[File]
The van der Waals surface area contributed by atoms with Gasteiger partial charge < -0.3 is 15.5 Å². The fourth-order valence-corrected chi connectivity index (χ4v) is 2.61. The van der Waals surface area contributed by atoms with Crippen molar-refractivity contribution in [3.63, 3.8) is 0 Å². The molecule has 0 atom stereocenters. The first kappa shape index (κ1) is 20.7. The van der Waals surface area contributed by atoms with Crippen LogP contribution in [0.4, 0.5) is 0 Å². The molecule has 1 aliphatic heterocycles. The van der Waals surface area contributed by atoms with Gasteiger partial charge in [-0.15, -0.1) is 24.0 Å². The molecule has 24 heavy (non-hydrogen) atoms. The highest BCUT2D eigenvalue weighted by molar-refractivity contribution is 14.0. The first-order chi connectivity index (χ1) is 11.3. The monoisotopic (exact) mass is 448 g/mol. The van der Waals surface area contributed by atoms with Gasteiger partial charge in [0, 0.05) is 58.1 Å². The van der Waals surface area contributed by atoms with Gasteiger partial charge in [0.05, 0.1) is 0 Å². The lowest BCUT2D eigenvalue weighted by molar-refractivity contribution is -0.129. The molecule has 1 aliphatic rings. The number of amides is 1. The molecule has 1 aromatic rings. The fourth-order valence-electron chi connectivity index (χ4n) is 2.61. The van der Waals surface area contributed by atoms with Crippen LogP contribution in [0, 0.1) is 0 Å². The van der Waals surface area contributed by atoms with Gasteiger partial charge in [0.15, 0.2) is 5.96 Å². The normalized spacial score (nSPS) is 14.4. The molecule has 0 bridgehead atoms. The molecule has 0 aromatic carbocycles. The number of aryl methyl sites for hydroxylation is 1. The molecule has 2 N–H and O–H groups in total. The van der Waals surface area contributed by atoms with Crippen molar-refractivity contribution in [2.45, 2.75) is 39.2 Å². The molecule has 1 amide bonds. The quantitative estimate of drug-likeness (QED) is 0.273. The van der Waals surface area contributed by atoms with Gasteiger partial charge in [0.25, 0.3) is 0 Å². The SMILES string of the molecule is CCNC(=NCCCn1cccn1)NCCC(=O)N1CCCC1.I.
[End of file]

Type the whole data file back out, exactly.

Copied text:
The van der Waals surface area contributed by atoms with Gasteiger partial charge < -0.3 is 15.5 Å². The fourth-order valence-corrected chi connectivity index (χ4v) is 2.61. The van der Waals surface area contributed by atoms with Crippen molar-refractivity contribution in [3.63, 3.8) is 0 Å². The molecule has 0 atom stereocenters. The first kappa shape index (κ1) is 20.7. The van der Waals surface area contributed by atoms with Crippen LogP contribution in [0.4, 0.5) is 0 Å². The molecule has 1 aliphatic heterocycles. The van der Waals surface area contributed by atoms with Gasteiger partial charge in [-0.15, -0.1) is 24.0 Å². The molecule has 24 heavy (non-hydrogen) atoms. The highest BCUT2D eigenvalue weighted by molar-refractivity contribution is 14.0. The first-order chi connectivity index (χ1) is 11.3. The monoisotopic (exact) mass is 448 g/mol. The van der Waals surface area contributed by atoms with Gasteiger partial charge in [0, 0.05) is 58.1 Å². The van der Waals surface area contributed by atoms with Gasteiger partial charge in [0.05, 0.1) is 0 Å². The lowest BCUT2D eigenvalue weighted by molar-refractivity contribution is -0.129. The molecule has 1 aliphatic rings. The number of amides is 1. The molecule has 1 aromatic rings. The fourth-order valence-electron chi connectivity index (χ4n) is 2.61. The van der Waals surface area contributed by atoms with Crippen LogP contribution in [0, 0.1) is 0 Å². The van der Waals surface area contributed by atoms with Gasteiger partial charge in [0.15, 0.2) is 5.96 Å². The normalized spacial score (nSPS) is 14.4. The molecule has 0 bridgehead atoms. The molecule has 0 aromatic carbocycles. The number of aryl methyl sites for hydroxylation is 1. The molecule has 2 N–H and O–H groups in total. The van der Waals surface area contributed by atoms with Crippen molar-refractivity contribution in [2.45, 2.75) is 39.2 Å². The molecule has 1 amide bonds. The quantitative estimate of drug-likeness (QED) is 0.273. The van der Waals surface area contributed by atoms with Gasteiger partial charge in [0.25, 0.3) is 0 Å². The SMILES string of the molecule is CCNC(=NCCCn1cccn1)NCCC(=O)N1CCCC1.I.